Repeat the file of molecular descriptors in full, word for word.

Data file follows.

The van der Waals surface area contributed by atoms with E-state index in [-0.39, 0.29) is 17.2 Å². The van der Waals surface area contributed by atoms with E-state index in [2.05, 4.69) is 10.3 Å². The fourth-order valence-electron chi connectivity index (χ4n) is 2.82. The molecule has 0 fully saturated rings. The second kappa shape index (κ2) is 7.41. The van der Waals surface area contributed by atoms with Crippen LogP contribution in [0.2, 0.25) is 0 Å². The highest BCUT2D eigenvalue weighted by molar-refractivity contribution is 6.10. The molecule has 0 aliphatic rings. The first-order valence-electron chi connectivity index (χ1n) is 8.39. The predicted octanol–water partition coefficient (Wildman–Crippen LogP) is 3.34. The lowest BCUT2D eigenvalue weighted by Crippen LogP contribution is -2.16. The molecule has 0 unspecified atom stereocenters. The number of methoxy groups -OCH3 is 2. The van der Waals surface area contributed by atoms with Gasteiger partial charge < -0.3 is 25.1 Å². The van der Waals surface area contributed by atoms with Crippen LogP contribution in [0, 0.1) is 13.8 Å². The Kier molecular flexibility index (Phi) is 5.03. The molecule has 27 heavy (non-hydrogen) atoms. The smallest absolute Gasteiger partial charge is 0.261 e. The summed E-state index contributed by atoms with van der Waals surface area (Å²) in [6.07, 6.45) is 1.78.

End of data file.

The van der Waals surface area contributed by atoms with E-state index in [-0.39, 0.29) is 17.2 Å². The van der Waals surface area contributed by atoms with E-state index in [2.05, 4.69) is 10.3 Å². The fourth-order valence-electron chi connectivity index (χ4n) is 2.82. The molecule has 0 fully saturated rings. The second kappa shape index (κ2) is 7.41. The van der Waals surface area contributed by atoms with Crippen LogP contribution in [0.2, 0.25) is 0 Å². The highest BCUT2D eigenvalue weighted by molar-refractivity contribution is 6.10. The molecule has 0 aliphatic rings. The first-order valence-electron chi connectivity index (χ1n) is 8.39. The predicted octanol–water partition coefficient (Wildman–Crippen LogP) is 3.34. The lowest BCUT2D eigenvalue weighted by Crippen LogP contribution is -2.16. The molecule has 0 unspecified atom stereocenters. The number of methoxy groups -OCH3 is 2. The van der Waals surface area contributed by atoms with Gasteiger partial charge < -0.3 is 25.1 Å². The van der Waals surface area contributed by atoms with Crippen LogP contribution in [0, 0.1) is 13.8 Å². The Kier molecular flexibility index (Phi) is 5.03. The molecule has 27 heavy (non-hydrogen) atoms. The smallest absolute Gasteiger partial charge is 0.261 e. The summed E-state index contributed by atoms with van der Waals surface area (Å²) in [6.07, 6.45) is 1.78.